Rate submission
A New York State requirement that premiums be submitted to the Department of Financial Services of New York State with actuarial support in June for individual market insurance products sold in January of each year. The state can then approve, deny, or request modification of premiums.
Rental network
A network licensed by a health plan from another organization rather than having contracts written directly with the plan.
Risk adjustment
Federal program required for all plans participating in the individual market (on- and off-exchange) where health plans with a lower risk population relative to plans in the same market make a risk adjustment payment and plans with a higher risk population receive a risk adjustment payment.
Risk corridors
A temporary program created by the Affordable Care Act, effective 2014–2016, designed to collect profits above a certain level from successful plans and redistribute them to plans losing above a certain level. The program was initially guaranteed by the federal government, but this guarantee ended in 2015. Plans “owed” payments were paid pennies on the dollar for 2014 and nothing for 2015 or 2016.
Start-up health plan
A health plan that did not have a license to sell health insurance in the commercial or Medicaid markets prior to the start of 2014.

Technical Appendix 1

Grouping of companies with varying names

Technical Appendix 1 shows how company names that varied in financial statements from year to year were aggregated. For example, North Shore–LIJ CareConnect Insurance Co. Inc., CareConnect, and CareConnect Insurance were all aggregated into CareConnect.

Part I

Health plans in financial statements

Company names* Company name grouped
Affinity Affinity
Affinity Health Plan Inc. Affinity
CareConnect CareConnect
CareConnect Insurance CareConnect
CDHP-Grp. HSA Empire HMO
CR-GR-PPO.A/Rev Empire HMO
Empire HealthChoice HMO Inc. Empire HMO
Empire HealthChoice HMO Inc. Empire HMO
EPO SG INN Cert 0407 Empire HMO
EPO SG INN Cert 0407 with rider: R-Prism EPO-SG.Rev0110 Empire HMO
G-HMO-IN with OON contract: G-POS-OUT Empire HMO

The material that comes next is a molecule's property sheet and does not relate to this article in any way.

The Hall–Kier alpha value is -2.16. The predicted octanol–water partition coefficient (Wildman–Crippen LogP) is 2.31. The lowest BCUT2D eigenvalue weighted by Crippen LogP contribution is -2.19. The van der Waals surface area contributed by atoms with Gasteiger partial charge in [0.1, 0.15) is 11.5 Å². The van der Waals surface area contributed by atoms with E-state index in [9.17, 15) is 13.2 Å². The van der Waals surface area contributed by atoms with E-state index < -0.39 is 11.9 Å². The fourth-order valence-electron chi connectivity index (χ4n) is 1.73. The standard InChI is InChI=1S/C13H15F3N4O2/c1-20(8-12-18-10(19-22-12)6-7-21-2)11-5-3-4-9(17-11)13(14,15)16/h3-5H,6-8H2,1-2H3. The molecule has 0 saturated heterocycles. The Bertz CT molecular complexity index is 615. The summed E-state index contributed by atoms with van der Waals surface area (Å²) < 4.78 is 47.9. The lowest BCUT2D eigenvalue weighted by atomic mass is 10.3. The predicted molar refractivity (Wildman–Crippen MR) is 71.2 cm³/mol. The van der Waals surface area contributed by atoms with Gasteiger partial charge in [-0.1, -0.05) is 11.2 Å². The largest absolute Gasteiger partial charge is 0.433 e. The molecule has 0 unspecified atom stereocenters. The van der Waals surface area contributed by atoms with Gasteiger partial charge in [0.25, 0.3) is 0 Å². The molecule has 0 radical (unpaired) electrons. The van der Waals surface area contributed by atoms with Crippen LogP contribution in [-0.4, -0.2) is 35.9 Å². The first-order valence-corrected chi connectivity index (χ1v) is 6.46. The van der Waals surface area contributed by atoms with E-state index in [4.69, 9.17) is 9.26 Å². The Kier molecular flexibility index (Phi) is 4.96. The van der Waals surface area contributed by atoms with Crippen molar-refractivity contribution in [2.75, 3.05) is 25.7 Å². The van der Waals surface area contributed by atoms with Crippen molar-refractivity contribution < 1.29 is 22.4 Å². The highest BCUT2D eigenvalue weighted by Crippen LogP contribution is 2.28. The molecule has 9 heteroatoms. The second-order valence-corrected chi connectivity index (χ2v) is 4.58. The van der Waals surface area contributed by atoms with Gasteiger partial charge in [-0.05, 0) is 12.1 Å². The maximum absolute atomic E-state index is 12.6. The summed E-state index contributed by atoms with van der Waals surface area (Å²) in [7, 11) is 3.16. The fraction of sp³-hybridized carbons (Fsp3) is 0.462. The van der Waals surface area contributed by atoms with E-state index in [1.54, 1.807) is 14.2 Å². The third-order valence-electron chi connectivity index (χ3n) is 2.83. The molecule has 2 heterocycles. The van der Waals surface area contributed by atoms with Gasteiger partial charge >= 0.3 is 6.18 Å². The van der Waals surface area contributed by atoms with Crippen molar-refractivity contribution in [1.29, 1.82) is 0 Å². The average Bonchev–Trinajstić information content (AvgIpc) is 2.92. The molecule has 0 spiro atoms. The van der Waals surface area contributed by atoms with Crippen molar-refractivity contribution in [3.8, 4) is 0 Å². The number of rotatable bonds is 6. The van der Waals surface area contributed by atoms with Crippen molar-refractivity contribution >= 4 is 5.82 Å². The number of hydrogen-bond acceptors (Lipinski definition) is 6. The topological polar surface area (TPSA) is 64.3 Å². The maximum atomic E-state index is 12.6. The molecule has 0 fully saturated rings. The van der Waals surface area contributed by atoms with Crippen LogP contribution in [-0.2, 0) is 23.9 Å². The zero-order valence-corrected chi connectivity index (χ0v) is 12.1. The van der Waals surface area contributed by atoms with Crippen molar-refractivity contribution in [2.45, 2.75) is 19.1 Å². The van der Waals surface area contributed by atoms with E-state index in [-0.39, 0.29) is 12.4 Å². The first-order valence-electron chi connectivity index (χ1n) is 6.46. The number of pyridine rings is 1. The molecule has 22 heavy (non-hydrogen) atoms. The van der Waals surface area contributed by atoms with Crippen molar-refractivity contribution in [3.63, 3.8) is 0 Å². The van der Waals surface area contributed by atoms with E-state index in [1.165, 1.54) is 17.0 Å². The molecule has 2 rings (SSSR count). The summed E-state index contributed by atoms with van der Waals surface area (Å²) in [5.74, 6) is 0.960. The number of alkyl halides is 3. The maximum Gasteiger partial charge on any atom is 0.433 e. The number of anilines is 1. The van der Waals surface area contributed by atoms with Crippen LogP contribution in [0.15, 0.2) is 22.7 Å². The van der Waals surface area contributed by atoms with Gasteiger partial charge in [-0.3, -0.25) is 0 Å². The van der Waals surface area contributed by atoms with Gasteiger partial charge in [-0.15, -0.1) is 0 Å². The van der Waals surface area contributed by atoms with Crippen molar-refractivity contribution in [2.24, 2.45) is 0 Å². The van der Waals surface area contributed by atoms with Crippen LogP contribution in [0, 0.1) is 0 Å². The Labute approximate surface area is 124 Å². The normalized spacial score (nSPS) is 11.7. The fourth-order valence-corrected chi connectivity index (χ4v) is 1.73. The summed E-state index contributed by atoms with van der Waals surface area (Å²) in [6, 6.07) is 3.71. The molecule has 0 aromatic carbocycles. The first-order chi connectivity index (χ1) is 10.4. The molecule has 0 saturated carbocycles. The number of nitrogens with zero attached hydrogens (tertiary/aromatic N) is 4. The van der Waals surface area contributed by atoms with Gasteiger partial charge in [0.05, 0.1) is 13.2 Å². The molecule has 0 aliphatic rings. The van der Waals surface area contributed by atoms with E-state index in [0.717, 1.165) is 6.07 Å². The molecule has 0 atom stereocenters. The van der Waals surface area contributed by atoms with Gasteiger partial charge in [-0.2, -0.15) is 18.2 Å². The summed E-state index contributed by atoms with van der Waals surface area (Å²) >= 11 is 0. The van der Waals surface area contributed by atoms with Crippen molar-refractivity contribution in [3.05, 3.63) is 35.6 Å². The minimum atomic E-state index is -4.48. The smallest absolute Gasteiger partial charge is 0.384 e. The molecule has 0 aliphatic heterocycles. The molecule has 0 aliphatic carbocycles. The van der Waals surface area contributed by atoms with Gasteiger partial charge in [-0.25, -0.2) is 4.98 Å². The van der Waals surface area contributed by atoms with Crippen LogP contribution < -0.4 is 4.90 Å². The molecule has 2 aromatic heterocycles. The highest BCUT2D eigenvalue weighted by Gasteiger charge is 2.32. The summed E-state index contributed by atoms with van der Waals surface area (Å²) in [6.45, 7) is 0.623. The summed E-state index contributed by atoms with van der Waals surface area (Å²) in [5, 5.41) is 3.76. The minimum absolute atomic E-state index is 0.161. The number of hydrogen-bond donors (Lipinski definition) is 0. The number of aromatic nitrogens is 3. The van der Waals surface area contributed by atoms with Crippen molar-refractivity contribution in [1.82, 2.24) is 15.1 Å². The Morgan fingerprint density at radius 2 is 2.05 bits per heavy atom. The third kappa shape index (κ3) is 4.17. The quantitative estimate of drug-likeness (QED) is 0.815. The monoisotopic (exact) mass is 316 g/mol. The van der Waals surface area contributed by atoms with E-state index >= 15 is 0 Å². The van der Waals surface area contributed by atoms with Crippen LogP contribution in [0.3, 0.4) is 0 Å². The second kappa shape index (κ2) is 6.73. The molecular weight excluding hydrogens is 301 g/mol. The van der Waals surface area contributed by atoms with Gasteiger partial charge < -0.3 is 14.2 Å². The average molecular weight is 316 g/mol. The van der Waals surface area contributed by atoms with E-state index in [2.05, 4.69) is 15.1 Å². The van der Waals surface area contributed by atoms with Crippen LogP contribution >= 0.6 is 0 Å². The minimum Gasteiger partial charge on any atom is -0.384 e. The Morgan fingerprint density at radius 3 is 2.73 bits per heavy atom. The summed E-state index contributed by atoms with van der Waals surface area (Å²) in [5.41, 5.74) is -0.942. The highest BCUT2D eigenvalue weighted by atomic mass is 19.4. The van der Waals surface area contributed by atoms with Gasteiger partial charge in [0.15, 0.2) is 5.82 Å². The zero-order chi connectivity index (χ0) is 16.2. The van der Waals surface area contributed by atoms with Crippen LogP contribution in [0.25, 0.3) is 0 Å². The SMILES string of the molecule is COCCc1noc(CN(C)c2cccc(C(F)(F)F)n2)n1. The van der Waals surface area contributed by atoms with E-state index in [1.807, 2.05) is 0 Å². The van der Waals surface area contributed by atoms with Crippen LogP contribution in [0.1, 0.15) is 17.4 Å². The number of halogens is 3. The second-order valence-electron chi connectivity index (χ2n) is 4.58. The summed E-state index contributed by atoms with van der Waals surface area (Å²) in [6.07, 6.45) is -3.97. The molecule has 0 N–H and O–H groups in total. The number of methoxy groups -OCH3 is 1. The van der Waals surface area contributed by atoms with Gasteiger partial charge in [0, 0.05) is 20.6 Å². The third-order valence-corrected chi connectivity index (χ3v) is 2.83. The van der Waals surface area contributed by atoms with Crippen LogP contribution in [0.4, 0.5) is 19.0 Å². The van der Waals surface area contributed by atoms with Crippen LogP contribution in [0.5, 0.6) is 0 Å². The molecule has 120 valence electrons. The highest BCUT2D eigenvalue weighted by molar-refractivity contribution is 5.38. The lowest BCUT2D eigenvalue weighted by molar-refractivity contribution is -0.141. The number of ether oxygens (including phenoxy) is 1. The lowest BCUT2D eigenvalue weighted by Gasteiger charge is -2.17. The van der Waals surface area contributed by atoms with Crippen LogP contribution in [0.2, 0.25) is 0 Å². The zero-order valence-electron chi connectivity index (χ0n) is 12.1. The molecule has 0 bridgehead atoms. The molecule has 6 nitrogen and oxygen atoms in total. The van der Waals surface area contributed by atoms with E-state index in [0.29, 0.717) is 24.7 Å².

Health Insurance Pla Emblem
Health Insurance Plan of Emblem
Health Republic Insurance of New York Health Republic
Healthfirst PHSP Inc. Healthfirst
MetroPlus MetroPlus
MetroPlus Health Plan Inc. MetroPlus
New York State Catholic Fidelis
New York State Catholic Health Plan Inc. dba Fidelis Care New York Fidelis
North Shore–LIJ CareConnect Insurance Co. Inc. CareConnect
NY State Catholic Health Fidelis
Oscar Oscar
Oscar Insurance Corp. Oscar
R-EPO-Blue Essential 2011 Empire HMO
UnitedHealthcare of New UnitedHealthcare
UnitedHealthcare of New York Inc. (UHC) UnitedHealthcare
*The plan names, include some incomplete names, are how as they appeared on financial statements examined by the author.
Part II

Health plans in premiums table

Company* Grouped name
AMERICAN PROG American Progress
GHI Emblem
HIP HMO Emblem
HIPIC Emblem
FREELANCERS Health Republic
North Shore LIJ CareConnect
Crystal Run HP Crystal Run
Emblem HIP Emblem
Empire Assur. Empire
Fidelis (NYS Cath) Fidelis
Health Republic Health Republic
Oxford OHP United
UHNY United
Wellcare Wellcare
Aetna Aetna
Crystal Run HIC Crystal Run
HealthNow NY HealthNow
Managed Health Managed
United HIC United
*Variations in the spelling of names reflect their appearance in the financial statements examined by the author.

Net income by plan in 2016 only

Plan Name Sum of net income without risk adjustment and avg admin costs of plan Sum of net income Sum of net income PMPM Sum of net income without risk adjustment and avg admin PMPM Sum of total premiums Sum of member months
Empire HMO $10,568,160 $21,863,496 $30 $14 $428,191,738 734,880
Fidelis $36,672,069 –$3,752,340 –$6 $55 $250,214,045 670,296
Healthfirst $3,990,025 –$4,364,044 –$27 $25 $70,324,097 162,270
MetroPlus $5,522,697 –$21,155,503 –$96 $25 $85,237,821 219,694
Affinity –$3,936,974 –$11,655,717 –$143 –$48 $31,037,143 81,464
Emblem –$18,847,336 –$20,860,521 –$143 –$130 $72,212,446 145,388
UnitedHealthcare –$14,391,876 –$13,805,591 –$144 –$150 $50,484,767 96,127
CareConnect –$35,674,392 –$57,534,599 –$165 –$102 $144,905,455 348,549
Oscar –$67,179,599 –$144,574,167 –$200 –$93 $289,633,058 724,467

Related Stories